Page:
Consider any application of statistics and the law of big numbers.
One given molecule in a gas will display erratic, random, chaotic behaviour, but one cubic meter of air contains 10^25 molecules, and together they form a gas that behave in a very orderly and predictable fashion.
One given human being can display wild emotions, passions, and make chaotic decisions. But take 10 million citizens in one country, and together they will act like a predictable body consumers and voters.
So in the case of gas particles and humans, one individual is chaotic, but a complex system of millions or more of individuals becomes easily predictable.
Chaos and complexity together
Weather forecasts become very inaccurate if we try to predict the weather more than a few days in the future, because the weather is so sensible to the initial conditions, and the initial conditions include so much data: pressure, temperature, wind speed, etc, at every point of the globe all around the world. This is an example where a system is both extremely complex and chaotic.
A basic concept in this field is the concept of “deterministic chaos”.
The well-known Mandelbrot set shows those complex numbers c where the iteration of the simple quadratic function f(z):= z^2+c does not converge to infinity for the start value z=0, see Mandelbrot set. The behaviour shows a sensible dependency on the parameter c. Parameter values nearby show quite a different behaviour.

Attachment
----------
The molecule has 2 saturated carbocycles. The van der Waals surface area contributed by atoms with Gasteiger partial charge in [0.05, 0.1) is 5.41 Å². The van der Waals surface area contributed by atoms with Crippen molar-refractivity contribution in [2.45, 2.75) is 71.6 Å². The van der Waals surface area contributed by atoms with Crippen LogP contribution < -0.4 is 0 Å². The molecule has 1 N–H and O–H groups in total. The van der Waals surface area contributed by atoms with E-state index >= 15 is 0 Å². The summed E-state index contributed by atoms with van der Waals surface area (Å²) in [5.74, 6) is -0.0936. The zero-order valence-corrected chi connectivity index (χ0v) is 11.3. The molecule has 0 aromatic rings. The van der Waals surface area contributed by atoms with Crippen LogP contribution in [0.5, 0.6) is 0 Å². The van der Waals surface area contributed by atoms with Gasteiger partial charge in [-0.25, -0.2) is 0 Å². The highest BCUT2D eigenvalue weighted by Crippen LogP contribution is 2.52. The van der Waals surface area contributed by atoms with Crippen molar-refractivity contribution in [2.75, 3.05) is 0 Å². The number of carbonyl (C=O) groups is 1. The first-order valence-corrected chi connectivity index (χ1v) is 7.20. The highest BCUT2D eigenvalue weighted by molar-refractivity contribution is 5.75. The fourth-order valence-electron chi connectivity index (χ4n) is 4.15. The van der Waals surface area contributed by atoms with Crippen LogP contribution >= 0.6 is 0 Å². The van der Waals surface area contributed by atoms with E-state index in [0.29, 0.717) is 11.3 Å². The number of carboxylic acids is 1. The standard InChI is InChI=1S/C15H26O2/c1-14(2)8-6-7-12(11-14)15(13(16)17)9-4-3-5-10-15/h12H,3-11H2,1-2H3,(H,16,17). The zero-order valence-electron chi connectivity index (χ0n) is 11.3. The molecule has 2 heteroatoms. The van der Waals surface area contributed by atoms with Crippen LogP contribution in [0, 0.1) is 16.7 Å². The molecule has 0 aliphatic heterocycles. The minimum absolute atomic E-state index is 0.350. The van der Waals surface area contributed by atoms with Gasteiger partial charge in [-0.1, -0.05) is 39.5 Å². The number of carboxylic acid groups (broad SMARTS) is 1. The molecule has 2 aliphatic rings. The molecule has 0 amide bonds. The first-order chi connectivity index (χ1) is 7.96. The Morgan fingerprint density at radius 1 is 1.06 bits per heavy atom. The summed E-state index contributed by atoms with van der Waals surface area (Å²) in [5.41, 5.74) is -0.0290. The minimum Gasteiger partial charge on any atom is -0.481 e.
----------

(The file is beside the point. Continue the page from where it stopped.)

This dependency exemplifies chaotic behaviour. But the complexity of the behaviour is generated by a simple deterministic rule.
For a short introduction on a more academic level see Complexity, Chaos, and Fractals.
Chaos denotes confusion, randomness and the apparent absence of any kind of order. Complexity suggests multiple effects and components interacting in a way that is difficult or impossible to fathom- the individual interactions can be orderly and readily understood, but their combined effect may be anything but. In summary... Complexity can lead to chaos, but need not. Chaos can exist without complexity.
Nonlinear dynamics is a field of mathematics with applications to physical science which is concerned with predicting the behavior of equations which exhibit large changes in the output values for small changes in input parameters.
In the physical sciences the equations can represent physical systems with the appropriate choice of equations and parameters
Chaos describes a nonlinear dynamical system which does not converge to a long-lasting state in which small changes in input parameters no longer result in large changes in the output values.
Complexity describes systems composed of many dissimilar interacting parts. Again these may either be purely mathematical objects or mathematical models of real objects. Complex systems usually but do not always comprise and/or constitute nonlinear dynamical systems. As a rule: complex systems are systems that look more and more different the closer you zoom in.
Statistical mechanics is a field of mathematics with applications to physical science which applies probability theory to very large assemblies of interacting parts. When these parts are similar and can interact only in similar ways, statistical mechanical systems are not complex. When these parts are dissimilar and can interact in dissimilar ways, statistical mechanical systems are complex. Both kinds of systems can be, but need not be, nonlinear dynamical systems.